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Monday, 27 February 2012

What doesn't kill you...

They say truth is stranger than fiction, and trust me - it is.  I've been asked quite a few times to alter a plotline because it's not quite believable or relies too much on coincidence - and yet real life is full of them.

Take yesterday, for instance.  There I was - celebrating the end of a rugby game in Wakefield (I say 'celebrating' - my son's team were hammered!) and by the coffee bar, I spotted one of those faces you just never forget, because it's burned on your brain for all the wrong reasons.  It belongs to the guy on the left in the jeans.  To say I felt a seismic rumble inside me is a slight understatement.  The man in question was the biggest lying work bully I ever had the misfortune to meet.  He was responsible for a lot of misery for a lot of people, drove decent, talented people out of their jobs and nearly caused me to have a nervous breakdown.  In the end the company, who ignored all his hallmarks of bullying eventually got rid of him.  Alas he ended up walking away with a nice pay-off rather than an ignominious boot up the backside, but I do hear that the building breathed a sigh of relief when he left it for the last time.

I confess that I've never ever wanted to draw back my fist and thump someone as much as I did yesterday - for so many of my friends who suffered under his 'regime', for the young designers he publicly humiliated - and for my kids, because he took food out of their mouths.  I stood there, savouring the thought of seeing his jowls judder after a perfectly placed right-hook, of declaring to a room full of people just what a viper was in their midst.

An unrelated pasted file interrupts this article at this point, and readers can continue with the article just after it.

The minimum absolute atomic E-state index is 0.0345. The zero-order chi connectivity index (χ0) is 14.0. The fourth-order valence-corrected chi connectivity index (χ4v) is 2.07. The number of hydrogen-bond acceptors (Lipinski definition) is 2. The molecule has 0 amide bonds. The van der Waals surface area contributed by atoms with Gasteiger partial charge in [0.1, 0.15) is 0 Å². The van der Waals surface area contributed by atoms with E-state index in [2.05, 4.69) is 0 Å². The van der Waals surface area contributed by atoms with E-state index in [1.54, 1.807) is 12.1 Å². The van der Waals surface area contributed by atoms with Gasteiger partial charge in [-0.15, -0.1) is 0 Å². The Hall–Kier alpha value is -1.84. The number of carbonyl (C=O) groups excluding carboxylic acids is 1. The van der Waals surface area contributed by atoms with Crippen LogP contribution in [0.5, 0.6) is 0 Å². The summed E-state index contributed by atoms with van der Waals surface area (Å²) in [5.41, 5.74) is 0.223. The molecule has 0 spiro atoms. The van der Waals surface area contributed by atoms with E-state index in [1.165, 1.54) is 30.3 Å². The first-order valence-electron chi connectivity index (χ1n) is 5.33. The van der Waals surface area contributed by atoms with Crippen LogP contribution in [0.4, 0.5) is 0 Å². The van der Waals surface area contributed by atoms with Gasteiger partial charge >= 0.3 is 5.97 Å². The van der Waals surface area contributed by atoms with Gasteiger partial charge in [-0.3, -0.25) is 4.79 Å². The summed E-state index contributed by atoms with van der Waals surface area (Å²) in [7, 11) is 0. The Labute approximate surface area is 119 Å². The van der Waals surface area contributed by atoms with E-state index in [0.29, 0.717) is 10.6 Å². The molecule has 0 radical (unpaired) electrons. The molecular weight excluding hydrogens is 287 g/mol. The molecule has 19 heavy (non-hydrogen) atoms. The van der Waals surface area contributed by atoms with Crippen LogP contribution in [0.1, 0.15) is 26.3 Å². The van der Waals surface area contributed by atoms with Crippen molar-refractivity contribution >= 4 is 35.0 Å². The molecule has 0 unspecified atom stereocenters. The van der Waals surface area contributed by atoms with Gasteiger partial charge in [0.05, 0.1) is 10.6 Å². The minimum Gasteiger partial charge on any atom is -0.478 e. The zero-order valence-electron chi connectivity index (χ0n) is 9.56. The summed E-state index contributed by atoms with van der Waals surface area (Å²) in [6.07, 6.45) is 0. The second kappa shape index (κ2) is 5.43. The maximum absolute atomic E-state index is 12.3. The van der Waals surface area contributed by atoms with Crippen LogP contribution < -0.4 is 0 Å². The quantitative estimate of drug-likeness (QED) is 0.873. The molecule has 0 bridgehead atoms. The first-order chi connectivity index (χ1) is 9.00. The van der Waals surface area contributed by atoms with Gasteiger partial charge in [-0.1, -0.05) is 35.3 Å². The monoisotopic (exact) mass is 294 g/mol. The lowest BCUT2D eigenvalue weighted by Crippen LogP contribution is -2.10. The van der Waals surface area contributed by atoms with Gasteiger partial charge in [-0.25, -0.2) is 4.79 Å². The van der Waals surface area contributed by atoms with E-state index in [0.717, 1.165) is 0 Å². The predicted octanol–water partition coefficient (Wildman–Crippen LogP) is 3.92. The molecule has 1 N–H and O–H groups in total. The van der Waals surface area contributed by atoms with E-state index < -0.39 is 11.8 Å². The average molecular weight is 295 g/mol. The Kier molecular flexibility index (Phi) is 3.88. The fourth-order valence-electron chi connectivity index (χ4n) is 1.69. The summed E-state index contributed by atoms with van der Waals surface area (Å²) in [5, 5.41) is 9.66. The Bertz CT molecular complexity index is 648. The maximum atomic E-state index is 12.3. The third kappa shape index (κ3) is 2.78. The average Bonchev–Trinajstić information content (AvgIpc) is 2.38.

And it would have been a magnificent scene in a book.  We all love those moments in  a story when justice is served out in a big fat portion.  But, for every delicious thought of revenge came twenty quite different ones.  I would know why I was striking out, but all my audience would see is a  short deranged nutter attacking a man standing chatting with a coffee.  And what if I missed and ended up hurtling past him and nutting myself on the wall?  And if I did make contact, nothing surer I'd be arrested. In a book, I would be heralded as a hero, the judge would understand, the press would laud me and the arresting policeman would fall in love with me.  In real life, I wouldn't be able to direct a thing.  There would be no 'literary license' to ensure it all ended happily.  He'd walk off the innocent in all this, smug and possibly with some injury money from my coffers.

So I had to press my nails into my hand and be satisfied with the fact that he spotted me and ran off outside as if his arse was on fire.  At least I am left with my dignity intact, no criminal record and - as nothing is ever wasted when you're a writer - I have the memory of the biggest volcanic eruption inside me to tap into the next time one of my heroines bumps into someone that makes her blood boil.